People in a team function best when they engage with each other and work cohesively. A team can only be effective when the individuals are productive, driven, and can listen to each other. But how exactly can that effectiveness be measured? Is it even possible?

The answer is yes, and it’s not as difficult as some may think! Here are some ways to measure team performance and effectiveness.

1. Client satisfaction

All teams should be aiming to please clients, so a great way to measure how well a team is doing is to see how satisfied clients are. 

Some ways to do this are:

  • Surveys – questions can be qualitative (“what are your thoughts on this product or service?”) or quantitative (“please rate our service out of 10”).
  • Customer loyalty – will/does the customer continue to use the brand? Would they recommend it to others?
  • Customer effort score – the customer states how much effort did it took to have their issue resolved (if they had an issue).

2. Employee satisfaction

Satisfied employees will not only produce higher quality work and work better within and with their teams, but they’ll also have lower turnover rates. 

Some ways to measure employee satisfaction are:

  • Surveys – these could be on promotion likelihood (“how likely would you be to promote doing business with our company to friends and family?”), employee satisfaction, or employee engagement. 
  • Informal chats – leaders should ask their teams often how they’re doing as an individual, in their team, what they feel they can improve on, and how the leader can help give them what they need to succeed.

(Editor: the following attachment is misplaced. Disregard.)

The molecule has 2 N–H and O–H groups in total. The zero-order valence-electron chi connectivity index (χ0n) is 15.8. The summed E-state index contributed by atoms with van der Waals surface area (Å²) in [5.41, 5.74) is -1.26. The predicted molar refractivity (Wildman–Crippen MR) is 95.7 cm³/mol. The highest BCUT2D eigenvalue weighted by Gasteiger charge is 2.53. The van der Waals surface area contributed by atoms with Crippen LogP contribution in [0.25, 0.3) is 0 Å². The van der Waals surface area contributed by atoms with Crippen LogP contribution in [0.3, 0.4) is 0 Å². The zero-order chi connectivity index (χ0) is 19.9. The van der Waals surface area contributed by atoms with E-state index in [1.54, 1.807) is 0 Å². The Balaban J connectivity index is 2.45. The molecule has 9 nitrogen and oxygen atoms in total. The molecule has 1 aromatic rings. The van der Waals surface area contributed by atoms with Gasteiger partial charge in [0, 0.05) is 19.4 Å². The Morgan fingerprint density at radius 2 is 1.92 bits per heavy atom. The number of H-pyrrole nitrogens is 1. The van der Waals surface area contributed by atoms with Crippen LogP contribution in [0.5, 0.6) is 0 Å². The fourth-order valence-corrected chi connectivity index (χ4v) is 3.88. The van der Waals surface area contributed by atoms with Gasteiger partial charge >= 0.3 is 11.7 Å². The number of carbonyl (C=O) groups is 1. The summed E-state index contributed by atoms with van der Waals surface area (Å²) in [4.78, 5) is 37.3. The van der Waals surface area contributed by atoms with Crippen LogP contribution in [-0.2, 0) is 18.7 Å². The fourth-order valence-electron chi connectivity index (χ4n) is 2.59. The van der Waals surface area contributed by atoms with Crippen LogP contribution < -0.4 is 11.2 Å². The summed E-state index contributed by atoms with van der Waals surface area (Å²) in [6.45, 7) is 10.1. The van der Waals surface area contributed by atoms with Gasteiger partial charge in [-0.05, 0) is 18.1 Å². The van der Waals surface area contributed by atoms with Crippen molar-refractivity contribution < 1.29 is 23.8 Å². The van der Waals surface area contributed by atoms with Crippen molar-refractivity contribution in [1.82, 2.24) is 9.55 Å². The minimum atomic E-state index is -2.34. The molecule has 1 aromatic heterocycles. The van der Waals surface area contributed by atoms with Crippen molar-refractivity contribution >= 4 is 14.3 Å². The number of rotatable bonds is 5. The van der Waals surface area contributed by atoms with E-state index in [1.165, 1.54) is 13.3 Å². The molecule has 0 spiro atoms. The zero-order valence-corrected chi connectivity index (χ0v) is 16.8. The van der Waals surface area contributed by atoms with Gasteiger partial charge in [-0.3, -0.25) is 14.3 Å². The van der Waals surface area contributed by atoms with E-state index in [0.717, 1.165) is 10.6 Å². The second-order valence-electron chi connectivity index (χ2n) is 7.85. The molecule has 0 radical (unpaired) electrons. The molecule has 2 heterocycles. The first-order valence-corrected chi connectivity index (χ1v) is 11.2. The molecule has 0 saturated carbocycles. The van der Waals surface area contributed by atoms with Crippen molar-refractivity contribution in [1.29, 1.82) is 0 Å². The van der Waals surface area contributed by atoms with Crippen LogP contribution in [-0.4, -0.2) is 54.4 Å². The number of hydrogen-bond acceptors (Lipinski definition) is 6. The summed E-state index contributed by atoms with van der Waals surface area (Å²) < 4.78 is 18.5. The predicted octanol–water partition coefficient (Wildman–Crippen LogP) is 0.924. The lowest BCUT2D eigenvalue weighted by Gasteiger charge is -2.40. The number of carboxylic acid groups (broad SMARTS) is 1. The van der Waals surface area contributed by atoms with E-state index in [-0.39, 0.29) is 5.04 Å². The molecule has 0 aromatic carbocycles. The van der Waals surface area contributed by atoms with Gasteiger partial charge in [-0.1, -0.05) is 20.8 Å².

3. Productivity

Here, productivity means that the team is meeting goals, making profits, and working well together. 

Measuring productivity requires setting goals and parameters, and then it can be done by:

  • Revenue per employee – team revenue divided by number of employees. 
  • Total workforce cost – a sum of all of the benefits and compensation that teams (and contractors) receive. 
  • The ratio of effectiveness – the profit per dollar spent on the team. 

4. Key Performance Indicators (KPIs)

As their name suggests, KPIs are key indicators of performance. Some examples are:

  • Email replies in a given period of time
  • Presence as well as absence of employees
  • Quality of work (depending on the individual’s specific role, this could look like: typos, aesthetic quality, customer satisfaction, etc.)

5. Work quality

This way of measuring performance is a lot more hands on and involved. Leaders should be familiar with whatever work their teams are doing as well as knowing how to gauge the quality of it. 

Leaders should take the time to review their teams’ work and give constructive feedback as well as praise. When doing this, they should take into account how much of a teams’ work is individual and subjective. 

Measuring a team’s performance is about more than just meeting goals and being productive. It’s also about the team’s growth, satisfaction, and understanding of the tasks they need to accomplish, so it’s definitely a worthwhile undertaking.